Tuesday, May 31, 2005

The consequence of ideas

Last night I saw the movie “Luther” for the first time. I was very surprised at how good it was. From what I could tell, the movie was pretty true to history. I’m sure the real Luther buffs will be able to point out where it went wrong, but beyond expecting long quotations from Galatians in his sermons it was what I would expect Luther really was like. In the movie, Luther is portrayed as being afflicted and depressed in mind, by whom he thinks is Satan, constantly. In the grand scheme of things, it would seem arrogant to think that Satan himself was concerned with a single man, but perhaps history can argue differently. Luther’s ideas had far reaching consequences. He brought the Bible to the common people. The idea of absolute truth from God himself is the foundation of liberty without chaos. The majority opinion can rule until it comes into conflict with the absolute truth. This brings us societies with real laws and yet not tyranny. I can see the argument that Satan would personally torment the one whom God had chosen to bring these ideas to light though.

There were two scenes that really showed the good consequences of ideas (there were some that showed the bad too, but I won’t comment on them here). Both scenes involve a mother and her handicapped daughter. Under the previous Catholic priest, she had to hide her daughter because it was unacceptable and shameful in the priest’s eyes. Right before Luther is called to renounce his writings the first time, there is a scene with the young girl trying to walk with crutches right outside the church. Luther tries to encourage her to keep trying to walk. Watching the movie, I couldn’t help but think that the liberating gospel truths Luther preached were having real effect. Life was valued now because it is a gift of God. Life is not valued by how useful a person is to anyone, but simply because it is valued in God. Ideas do have consequences. The second scene was with the same mother, and she is showing Luther the indulgence she has purchased from Tetzel. You can see in her eyes that she believes this money spent “on her daughter” is worth it. Luther quietly tells her it is nothing but a piece of paper and that she should save her money to buy food for her daughter. He then hands her a coin to make up for what she lost. Not only did he point her to the one who actually saves, but he backed it up with real physical goods. Ideals really do have consequences.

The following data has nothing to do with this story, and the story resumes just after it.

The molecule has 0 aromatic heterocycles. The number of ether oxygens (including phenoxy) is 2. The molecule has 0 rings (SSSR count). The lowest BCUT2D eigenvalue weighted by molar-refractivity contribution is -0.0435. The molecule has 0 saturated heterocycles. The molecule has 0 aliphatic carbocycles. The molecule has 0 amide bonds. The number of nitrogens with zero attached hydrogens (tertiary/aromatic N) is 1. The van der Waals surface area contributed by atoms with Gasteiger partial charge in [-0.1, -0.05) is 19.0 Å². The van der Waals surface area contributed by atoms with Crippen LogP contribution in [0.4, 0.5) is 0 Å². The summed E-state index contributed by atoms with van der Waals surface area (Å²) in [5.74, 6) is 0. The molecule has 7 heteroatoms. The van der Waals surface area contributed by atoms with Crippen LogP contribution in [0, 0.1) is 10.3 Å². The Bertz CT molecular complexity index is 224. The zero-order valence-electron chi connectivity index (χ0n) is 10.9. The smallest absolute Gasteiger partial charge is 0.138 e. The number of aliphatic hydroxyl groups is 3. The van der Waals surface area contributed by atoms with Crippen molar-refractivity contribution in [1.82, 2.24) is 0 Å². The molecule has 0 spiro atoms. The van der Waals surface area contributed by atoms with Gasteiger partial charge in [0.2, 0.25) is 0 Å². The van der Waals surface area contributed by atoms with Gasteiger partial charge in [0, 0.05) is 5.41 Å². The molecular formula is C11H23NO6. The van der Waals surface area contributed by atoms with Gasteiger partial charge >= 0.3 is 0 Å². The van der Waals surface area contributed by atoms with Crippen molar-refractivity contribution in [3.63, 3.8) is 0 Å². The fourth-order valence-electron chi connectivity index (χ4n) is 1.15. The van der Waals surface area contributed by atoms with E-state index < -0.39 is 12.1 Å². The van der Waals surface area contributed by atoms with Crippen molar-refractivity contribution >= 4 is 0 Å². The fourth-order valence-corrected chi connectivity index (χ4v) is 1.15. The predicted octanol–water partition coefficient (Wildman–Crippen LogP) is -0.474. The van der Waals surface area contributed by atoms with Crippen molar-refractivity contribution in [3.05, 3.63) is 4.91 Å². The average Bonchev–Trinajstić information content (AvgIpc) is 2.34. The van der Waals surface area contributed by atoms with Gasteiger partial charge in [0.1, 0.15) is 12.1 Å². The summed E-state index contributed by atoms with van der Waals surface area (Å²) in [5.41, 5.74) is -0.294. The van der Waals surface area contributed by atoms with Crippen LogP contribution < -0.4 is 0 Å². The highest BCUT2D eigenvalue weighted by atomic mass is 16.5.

“Here I stand. I can do no other!”


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